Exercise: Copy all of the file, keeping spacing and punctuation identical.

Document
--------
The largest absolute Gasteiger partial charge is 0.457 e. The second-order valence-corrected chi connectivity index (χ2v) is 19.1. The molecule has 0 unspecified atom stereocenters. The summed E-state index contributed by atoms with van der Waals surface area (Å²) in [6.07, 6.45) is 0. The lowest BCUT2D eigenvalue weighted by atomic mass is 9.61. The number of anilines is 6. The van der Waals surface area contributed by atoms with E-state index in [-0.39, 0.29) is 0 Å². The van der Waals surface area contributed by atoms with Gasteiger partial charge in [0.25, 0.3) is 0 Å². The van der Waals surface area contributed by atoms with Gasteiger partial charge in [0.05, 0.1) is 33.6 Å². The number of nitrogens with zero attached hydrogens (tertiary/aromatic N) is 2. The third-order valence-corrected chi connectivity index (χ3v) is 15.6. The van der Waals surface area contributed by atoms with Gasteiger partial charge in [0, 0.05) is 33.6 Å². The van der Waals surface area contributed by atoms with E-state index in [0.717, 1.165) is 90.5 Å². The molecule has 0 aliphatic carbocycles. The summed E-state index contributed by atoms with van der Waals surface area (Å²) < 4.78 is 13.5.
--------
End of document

The largest absolute Gasteiger partial charge is 0.457 e. The second-order valence-corrected chi connectivity index (χ2v) is 19.1. The molecule has 0 unspecified atom stereocenters. The summed E-state index contributed by atoms with van der Waals surface area (Å²) in [6.07, 6.45) is 0. The lowest BCUT2D eigenvalue weighted by atomic mass is 9.61. The number of anilines is 6. The van der Waals surface area contributed by atoms with E-state index in [-0.39, 0.29) is 0 Å². The van der Waals surface area contributed by atoms with Gasteiger partial charge in [0.25, 0.3) is 0 Å². The van der Waals surface area contributed by atoms with Gasteiger partial charge in [0.05, 0.1) is 33.6 Å². The number of nitrogens with zero attached hydrogens (tertiary/aromatic N) is 2. The third-order valence-corrected chi connectivity index (χ3v) is 15.6. The van der Waals surface area contributed by atoms with Gasteiger partial charge in [0, 0.05) is 33.6 Å². The van der Waals surface area contributed by atoms with E-state index in [0.717, 1.165) is 90.5 Å². The molecule has 0 aliphatic carbocycles. The summed E-state index contributed by atoms with van der Waals surface area (Å²) < 4.78 is 13.5.